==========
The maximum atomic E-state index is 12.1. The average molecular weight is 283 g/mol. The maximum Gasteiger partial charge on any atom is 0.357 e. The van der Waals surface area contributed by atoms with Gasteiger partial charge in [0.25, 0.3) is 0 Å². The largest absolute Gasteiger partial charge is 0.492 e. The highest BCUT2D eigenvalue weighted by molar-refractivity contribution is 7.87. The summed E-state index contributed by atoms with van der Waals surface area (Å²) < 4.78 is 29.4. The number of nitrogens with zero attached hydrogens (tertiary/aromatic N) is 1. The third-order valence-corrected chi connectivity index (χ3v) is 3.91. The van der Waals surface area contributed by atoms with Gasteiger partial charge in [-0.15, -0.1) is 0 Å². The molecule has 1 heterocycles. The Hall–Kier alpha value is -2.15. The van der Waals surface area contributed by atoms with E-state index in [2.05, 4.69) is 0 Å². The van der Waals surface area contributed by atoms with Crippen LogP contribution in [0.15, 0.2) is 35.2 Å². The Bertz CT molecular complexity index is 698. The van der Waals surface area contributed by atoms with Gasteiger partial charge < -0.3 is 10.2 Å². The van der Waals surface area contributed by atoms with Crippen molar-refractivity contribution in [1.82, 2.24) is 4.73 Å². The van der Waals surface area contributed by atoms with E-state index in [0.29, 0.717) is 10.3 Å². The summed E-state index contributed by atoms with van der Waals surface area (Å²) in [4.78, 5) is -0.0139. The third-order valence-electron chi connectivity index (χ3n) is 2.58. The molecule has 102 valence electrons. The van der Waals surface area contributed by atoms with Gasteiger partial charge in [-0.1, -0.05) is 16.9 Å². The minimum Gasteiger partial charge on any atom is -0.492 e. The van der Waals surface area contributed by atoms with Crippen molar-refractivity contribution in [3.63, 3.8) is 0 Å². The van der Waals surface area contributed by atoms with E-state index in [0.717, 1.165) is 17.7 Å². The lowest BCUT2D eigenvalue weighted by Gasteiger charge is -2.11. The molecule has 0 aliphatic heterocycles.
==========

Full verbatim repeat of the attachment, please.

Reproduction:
The maximum atomic E-state index is 12.1. The average molecular weight is 283 g/mol. The maximum Gasteiger partial charge on any atom is 0.357 e. The van der Waals surface area contributed by atoms with Gasteiger partial charge in [0.25, 0.3) is 0 Å². The largest absolute Gasteiger partial charge is 0.492 e. The highest BCUT2D eigenvalue weighted by molar-refractivity contribution is 7.87. The summed E-state index contributed by atoms with van der Waals surface area (Å²) < 4.78 is 29.4. The number of nitrogens with zero attached hydrogens (tertiary/aromatic N) is 1. The third-order valence-corrected chi connectivity index (χ3v) is 3.91. The van der Waals surface area contributed by atoms with Gasteiger partial charge in [-0.15, -0.1) is 0 Å². The molecule has 1 heterocycles. The Hall–Kier alpha value is -2.15. The van der Waals surface area contributed by atoms with E-state index in [2.05, 4.69) is 0 Å². The van der Waals surface area contributed by atoms with Crippen LogP contribution in [0.15, 0.2) is 35.2 Å². The Bertz CT molecular complexity index is 698. The van der Waals surface area contributed by atoms with Gasteiger partial charge < -0.3 is 10.2 Å². The van der Waals surface area contributed by atoms with Crippen molar-refractivity contribution in [1.82, 2.24) is 4.73 Å². The van der Waals surface area contributed by atoms with E-state index in [0.29, 0.717) is 10.3 Å². The summed E-state index contributed by atoms with van der Waals surface area (Å²) in [4.78, 5) is -0.0139. The third-order valence-electron chi connectivity index (χ3n) is 2.58. The molecule has 102 valence electrons. The van der Waals surface area contributed by atoms with Gasteiger partial charge in [-0.1, -0.05) is 16.9 Å². The minimum Gasteiger partial charge on any atom is -0.492 e. The van der Waals surface area contributed by atoms with Crippen molar-refractivity contribution in [3.63, 3.8) is 0 Å². The van der Waals surface area contributed by atoms with E-state index in [0.717, 1.165) is 17.7 Å². The lowest BCUT2D eigenvalue weighted by Gasteiger charge is -2.11. The molecule has 0 aliphatic heterocycles.